By Matt Kalman, CBS Boston
BOSTON (CBS) — At this crucial point in development of some of the Bruins’ most important prospects who will determine the fate of the organization through the end of this decade, general manager Don Sweeney and executive director of player personnel John Ferguson Jr. have decided there’s no head coaching experience required to be the guy that will work closest with these vital players.READ MORE: 'Best Places To Retire': 4 Massachusetts & New Hampshire Cities Land On New List
But by hiring Jay Leach to be the new coach of the Providence Bruins of the AHL on Monday, neither Sweeney nor Ferguson believes they’re turning over the reins to a novice. Both cited Leach’s time working as an assistant with former Bruins assistant Geoff Ward on a championship team in Germany, and his two seasons as an assistant in the AHL, including last season with the P-Bruins, as experiences that made him the right man to replace Kevin Dean.
And then there are the hundreds of games played (in addition to 70 in the NHL) Leach played in the AHL and ECHL.
“I don’t discount, nor do any of us discount, the time he spent as a professional hockey player at different levels. All of those experiences gained … the adversity, the opportunities all go into providing him the experiences that he’s going to be able to relay to our prospects, to our players, to our coaching staff at that level,” Ferguson said during a conference call. “I think those experiences are invaluable. While it is true that he’s just been behind the bench for three years, all of the experience as a pro and even prior to that are part of his makeup and part of what attracted us to him.”
By all accounts the Bruins conducted a broad search for a new Providence coach after Dean was promoted to the NHL staff. Several coaches with head coaching experience were considered. Although it wasn’t the only factor, Sweeney has proven time and again that continuity and familiarity are important to him, dating back to his promotion of Bruce Cassidy and Jay Pandolfo to the NHL staff as assistants and then the decision to retain Cassidy as Boston’s head coach after his stint as interim coach.READ MORE: Lawsuit Claims Wellesley Schools Excluded White Students From Events, Banned 'Blue Lives Matter' Phrase
So Dean moves up and Leach moves over from the assistant’s desk to the head coach’s seat. Trent Whitfield, who finished his North American playing career with the Bruins, remains as assistant, and former South Carolina (ECHL) coach Spencer Carbery takes Leach’s assistant’s position. South Carolina was affiliated with the Bruins when Carbery coached there.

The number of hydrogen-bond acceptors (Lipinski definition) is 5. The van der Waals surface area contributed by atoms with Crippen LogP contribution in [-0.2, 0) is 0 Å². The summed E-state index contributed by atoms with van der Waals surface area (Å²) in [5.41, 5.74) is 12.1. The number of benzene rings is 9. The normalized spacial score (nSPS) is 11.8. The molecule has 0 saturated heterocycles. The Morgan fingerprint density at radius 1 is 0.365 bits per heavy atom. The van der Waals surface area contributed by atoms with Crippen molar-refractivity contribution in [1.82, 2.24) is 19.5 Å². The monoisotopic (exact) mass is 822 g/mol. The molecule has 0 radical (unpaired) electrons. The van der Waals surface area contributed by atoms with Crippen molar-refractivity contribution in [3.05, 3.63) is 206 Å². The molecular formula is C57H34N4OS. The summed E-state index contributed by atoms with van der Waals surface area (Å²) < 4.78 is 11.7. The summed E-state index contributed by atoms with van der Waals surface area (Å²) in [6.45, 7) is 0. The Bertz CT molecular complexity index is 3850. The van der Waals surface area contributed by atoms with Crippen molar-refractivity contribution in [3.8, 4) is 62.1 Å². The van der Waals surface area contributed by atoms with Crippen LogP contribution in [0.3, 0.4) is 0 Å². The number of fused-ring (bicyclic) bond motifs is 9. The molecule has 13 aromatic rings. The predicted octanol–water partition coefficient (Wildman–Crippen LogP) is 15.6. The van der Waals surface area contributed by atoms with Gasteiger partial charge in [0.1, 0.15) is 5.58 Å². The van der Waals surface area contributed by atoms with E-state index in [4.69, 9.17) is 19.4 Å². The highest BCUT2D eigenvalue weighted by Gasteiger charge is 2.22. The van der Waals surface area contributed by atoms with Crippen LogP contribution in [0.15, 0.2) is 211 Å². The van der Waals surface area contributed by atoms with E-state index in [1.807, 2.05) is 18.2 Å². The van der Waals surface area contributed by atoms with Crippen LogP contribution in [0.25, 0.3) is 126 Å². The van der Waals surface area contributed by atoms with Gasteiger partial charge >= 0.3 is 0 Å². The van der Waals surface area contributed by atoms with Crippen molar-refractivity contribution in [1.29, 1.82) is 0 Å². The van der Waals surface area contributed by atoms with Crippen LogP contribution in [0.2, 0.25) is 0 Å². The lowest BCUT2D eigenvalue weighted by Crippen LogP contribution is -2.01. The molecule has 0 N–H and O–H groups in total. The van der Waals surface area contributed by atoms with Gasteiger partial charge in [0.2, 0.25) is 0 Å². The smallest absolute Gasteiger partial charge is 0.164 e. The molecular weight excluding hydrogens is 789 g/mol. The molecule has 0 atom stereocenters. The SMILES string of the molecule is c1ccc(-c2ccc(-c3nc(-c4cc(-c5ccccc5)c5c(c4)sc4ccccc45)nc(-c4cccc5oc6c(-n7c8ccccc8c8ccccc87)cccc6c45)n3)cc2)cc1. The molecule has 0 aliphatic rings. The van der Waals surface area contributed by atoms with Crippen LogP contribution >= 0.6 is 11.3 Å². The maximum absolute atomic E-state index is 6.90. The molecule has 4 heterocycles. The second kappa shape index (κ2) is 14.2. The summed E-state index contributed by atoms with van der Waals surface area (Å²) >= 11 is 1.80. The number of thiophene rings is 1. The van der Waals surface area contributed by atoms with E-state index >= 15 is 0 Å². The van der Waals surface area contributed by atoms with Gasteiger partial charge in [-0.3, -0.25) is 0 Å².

Under Sweeney the Bruins are nurturing their coaching staffs and front-office personnel the way they’re raising their prospects — with consistency and a singular message. Now the Bruins just have to hope that Leach’s experiences increase his maturity and there aren’t any hiccups that could cost them in terms of getting players ready to contribute at the next level. The P-Bruins are going to be young with an assortment of overage junior players, college departures and European prospects all descending on Providence at once. Leach and his staff will have to whip them into shape while forging a winning environment.
“I think we need to embrace youth. Our vets do a nice job of that and our staff did a nice job of that and I think as you look at the way the game’s going, we need to embrace younger players,” Leach said. “I don’t know what they’re eating these days but these kids come in at 20 and they look like men. So shame on us if we’re not going to take advantage of that and they’re ready.”
Leach is no coaching novice. He said that his marginal NHL playing career forced him to think the game differently, so his coach’s mind was forming long before he hung up his skates and decided to pursue the next stage of his career. Working briefly with Mike Sullivan in Wilkes-Barre/Scranton gave Leach a close-up look at what it took for the Pittsburgh Penguins to get their youth ready to contribute to two Stanley Cup championship teams. And one year as a Providence assistant and one summer of helping run Boston’s development camp might gave him great insight into what the Bruins are trying to accomplish and the type of talent they have in their pipeline.MORE NEWS: Head Of The Charles Regatta Returns Friday For First Time In Two Years
All of the above could combine to disqualify Leach from rookie status, which should mean fewer rookie mistakes by the coach and more rookie contributions from the players.